Council introduction of “living wage” welcomed

Some of the lowest paid public sector workers in Deeside and Donside will see a boost to their pay packets as Aberdeenshire Council agreed to the introduction of a “living wage” for it’s employees.

The move will see council workers being guaranteed at least £7.20 an hour for their labour, up from the current national minimum wage of £6.19 an hour for workers over 21.

Councillors unanimously agreed to adopt the supplement at a recent meeting of the Council’s Policy and Resources Committee.

The increase will be introduced and backdated to 1 April 2012.

The estimated cost of backdating the supplement is estimated at around £147,000.

Provost Jill Webster said: “Aberdeenshire Council is committed to supporting its staff and the introduction of the Living Wage will provide an additional boost to the lowest paid staff who are very often at the front face of providing crucial services to our residents.”

She was supported by committee vice-chair, Cllr Martin Kitts-Hayes: “I am absolutely delighted this has come forward. We have been through two years of a pay freeze, a difficult time for staff. This sends out the right message to our staff, particularly those at the lower end of the pay scale.”

Councillors from the ruling Aberdeenshire Alliance coalition have previously stated that a reason for the council’s budget underspend is the inability to attract workers, thereby saving on wage costs.

The move won cross-party support with opposition Councillor Gave Blackett supporting it but adding that it was an SNP policy: “I am delighted that Aberdeenshire Council is implementing SNP Government policy and there will be more money in the pockets of hard working people - people who carry out essential tasks in our communities. It is not before time!”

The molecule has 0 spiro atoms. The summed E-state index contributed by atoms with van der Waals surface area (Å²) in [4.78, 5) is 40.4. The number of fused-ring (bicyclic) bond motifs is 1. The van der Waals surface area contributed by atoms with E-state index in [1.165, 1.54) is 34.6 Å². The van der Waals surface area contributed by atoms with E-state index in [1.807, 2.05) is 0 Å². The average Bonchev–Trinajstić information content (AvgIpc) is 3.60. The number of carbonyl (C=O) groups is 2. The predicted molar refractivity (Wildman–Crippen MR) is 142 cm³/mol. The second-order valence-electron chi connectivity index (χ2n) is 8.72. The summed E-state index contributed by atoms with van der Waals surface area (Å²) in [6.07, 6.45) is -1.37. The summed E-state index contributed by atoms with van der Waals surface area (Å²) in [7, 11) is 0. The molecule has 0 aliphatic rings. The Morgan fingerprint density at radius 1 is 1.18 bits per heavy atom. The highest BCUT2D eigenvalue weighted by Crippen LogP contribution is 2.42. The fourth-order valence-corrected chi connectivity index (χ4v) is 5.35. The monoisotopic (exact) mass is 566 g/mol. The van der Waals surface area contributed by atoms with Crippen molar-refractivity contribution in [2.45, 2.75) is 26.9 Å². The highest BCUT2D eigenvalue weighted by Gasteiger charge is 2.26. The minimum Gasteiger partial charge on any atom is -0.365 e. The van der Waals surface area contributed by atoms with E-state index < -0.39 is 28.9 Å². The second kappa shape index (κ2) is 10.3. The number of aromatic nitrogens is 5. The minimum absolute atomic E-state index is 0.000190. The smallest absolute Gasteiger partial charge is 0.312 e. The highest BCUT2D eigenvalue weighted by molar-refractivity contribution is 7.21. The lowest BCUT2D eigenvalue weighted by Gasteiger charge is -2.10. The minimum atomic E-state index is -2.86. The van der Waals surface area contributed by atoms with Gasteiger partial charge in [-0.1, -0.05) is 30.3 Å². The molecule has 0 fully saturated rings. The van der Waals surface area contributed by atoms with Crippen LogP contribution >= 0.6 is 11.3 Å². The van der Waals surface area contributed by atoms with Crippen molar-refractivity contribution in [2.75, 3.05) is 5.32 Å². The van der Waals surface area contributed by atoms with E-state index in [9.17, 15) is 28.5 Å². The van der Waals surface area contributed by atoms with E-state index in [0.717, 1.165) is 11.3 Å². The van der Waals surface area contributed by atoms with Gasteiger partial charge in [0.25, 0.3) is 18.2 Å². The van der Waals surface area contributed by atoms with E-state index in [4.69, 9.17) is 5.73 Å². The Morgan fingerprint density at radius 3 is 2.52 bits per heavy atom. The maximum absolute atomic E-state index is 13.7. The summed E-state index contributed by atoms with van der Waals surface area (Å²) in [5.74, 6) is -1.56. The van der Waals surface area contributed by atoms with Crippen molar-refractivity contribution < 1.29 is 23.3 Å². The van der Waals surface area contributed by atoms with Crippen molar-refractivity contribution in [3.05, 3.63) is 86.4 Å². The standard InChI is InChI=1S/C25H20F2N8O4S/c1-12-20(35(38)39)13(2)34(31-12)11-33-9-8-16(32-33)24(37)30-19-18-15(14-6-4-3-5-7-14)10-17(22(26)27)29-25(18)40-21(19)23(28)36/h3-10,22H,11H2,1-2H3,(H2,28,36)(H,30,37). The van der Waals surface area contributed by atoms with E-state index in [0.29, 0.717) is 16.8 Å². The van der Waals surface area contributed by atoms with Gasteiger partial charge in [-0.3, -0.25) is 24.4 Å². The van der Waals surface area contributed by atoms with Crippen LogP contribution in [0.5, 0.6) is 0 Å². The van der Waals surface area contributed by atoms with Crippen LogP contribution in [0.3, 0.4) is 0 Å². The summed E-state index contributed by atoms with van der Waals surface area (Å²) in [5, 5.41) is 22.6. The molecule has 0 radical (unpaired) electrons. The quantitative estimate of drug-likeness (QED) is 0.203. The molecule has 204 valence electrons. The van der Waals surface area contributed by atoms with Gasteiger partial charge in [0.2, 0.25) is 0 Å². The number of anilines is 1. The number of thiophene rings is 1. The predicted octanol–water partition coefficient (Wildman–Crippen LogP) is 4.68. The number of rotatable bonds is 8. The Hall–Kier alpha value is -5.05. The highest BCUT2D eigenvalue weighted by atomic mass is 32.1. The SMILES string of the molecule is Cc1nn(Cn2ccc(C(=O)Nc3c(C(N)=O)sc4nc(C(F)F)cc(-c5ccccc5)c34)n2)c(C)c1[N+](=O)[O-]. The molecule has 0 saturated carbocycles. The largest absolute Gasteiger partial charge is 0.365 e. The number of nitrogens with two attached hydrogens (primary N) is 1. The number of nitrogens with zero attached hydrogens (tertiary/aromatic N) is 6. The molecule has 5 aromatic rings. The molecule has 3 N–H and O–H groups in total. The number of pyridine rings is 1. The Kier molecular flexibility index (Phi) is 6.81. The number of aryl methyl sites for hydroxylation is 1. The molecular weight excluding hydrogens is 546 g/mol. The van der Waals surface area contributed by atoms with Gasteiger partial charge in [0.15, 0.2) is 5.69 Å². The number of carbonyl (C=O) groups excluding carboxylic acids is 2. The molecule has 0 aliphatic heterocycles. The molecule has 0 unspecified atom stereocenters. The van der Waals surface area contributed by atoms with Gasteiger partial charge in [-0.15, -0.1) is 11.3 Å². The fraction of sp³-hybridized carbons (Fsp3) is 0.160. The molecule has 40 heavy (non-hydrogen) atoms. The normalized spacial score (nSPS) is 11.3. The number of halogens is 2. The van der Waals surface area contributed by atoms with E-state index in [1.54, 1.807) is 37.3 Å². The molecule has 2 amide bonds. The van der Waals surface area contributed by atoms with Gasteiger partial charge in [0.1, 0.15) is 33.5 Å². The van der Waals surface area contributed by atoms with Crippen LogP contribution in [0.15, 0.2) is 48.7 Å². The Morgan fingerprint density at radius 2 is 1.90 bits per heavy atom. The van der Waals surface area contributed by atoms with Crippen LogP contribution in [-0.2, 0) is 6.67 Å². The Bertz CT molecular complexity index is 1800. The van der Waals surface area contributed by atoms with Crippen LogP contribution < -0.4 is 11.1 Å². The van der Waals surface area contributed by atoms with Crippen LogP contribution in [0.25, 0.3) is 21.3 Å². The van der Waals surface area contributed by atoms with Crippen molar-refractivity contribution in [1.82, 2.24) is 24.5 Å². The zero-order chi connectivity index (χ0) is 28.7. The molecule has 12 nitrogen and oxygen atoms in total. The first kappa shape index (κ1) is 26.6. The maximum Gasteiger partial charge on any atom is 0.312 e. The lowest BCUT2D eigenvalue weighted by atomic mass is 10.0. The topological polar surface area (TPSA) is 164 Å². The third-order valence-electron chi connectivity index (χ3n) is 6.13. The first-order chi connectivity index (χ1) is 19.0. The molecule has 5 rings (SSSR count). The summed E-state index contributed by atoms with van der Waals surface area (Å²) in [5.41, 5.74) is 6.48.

Aberdeenshire Council will join 15 other councils across Scotland in having the pay policy, including Aberdeen City Council and Highland Council.

There are a further ten councils who plan to adopt it this year.

The living wage level differs across the country with Angus Council, for example, planning a rate of £7.45 an hour.

Consultations with Trade Unions representing council workers took place to determine the rate.

Public sector union UNISON was one of those consulted.

Inez Teece, UNISON Grampian branch secretary called the move a “Godsend”: “We are delighted that the council has listened to us and has agreed to introduce a living wage as soon as possible. With the cost of basics like food and fuel rising, this will be a godsend to our lowest paid workers.”

Kate Ramsden, branch chair added: “When you think that almost 60% of children who live in poverty have at least one parent in work, you can see how important the living wage is. This is good news for these workers.”